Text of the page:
British Association of Sport and Exercise Medicine

The British Association of Sport and Exercise Medicine (BASEM) is the British professional association for sports medicine in the United Kingdom.


It was founded in 1952 at Westminster Hospital. From the 1960s it worked with the British Olympic Association (BOA).

In the 1960s it looked at the medical ethics of the sport of boxing, due to the serious brain injuries, with doctors at the Royal National Throat, Nose and Ear Hospital. It brought in new rules for boxing in January 1964 with the British Boxing Board of Control. If a match was suspended from a knockout or a boxer was counted out, that boxer could not compete for at least 21 days. It worked with the Amateur Boxing Association, now known as England Boxing. In 1969 the Royal College of Physicians had found that one in six boxers would later suffer long-term neurological damage (chronic traumatic encephalopathy).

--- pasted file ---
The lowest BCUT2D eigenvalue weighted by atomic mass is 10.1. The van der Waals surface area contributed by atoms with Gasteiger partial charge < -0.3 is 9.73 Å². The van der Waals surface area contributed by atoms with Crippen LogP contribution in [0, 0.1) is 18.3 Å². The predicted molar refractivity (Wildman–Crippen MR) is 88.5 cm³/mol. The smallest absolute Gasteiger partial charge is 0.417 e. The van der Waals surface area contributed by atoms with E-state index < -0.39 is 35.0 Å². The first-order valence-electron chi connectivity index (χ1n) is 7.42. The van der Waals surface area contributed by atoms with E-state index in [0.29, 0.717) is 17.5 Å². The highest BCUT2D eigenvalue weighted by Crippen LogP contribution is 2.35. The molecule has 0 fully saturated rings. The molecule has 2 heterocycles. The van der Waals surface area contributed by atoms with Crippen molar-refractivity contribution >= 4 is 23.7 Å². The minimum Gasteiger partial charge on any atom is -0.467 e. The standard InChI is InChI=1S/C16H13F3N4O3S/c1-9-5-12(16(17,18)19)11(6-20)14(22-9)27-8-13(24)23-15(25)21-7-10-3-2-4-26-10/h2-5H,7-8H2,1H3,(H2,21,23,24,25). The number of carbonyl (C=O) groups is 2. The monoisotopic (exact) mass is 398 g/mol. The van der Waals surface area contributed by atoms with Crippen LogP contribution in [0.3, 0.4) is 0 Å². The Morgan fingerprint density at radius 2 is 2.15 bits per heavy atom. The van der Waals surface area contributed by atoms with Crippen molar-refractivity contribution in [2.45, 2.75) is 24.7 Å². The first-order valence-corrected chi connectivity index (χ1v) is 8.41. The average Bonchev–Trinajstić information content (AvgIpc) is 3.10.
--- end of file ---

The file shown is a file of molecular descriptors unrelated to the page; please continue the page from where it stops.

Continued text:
It worked heavily with the detection of unethical substances that would possibly enhance performance, and sports injuries.

A similar organisation, the British Association of Sports Science (BASS), was founded in 1984.


It is headquartered in Auckley on the B1396, east of Doncaster, South Yorkshire, near the airport, and near The Hayfield School. It is a member of the Fédération Internationale de Medicine Sportive (International Federation of Sports Medicine). It was incorporated as a company in November 1985[1] when known as the British Association of Sport and Medicine (BASM).


It produces the British Journal of Sports Medicine, published by BMJ.

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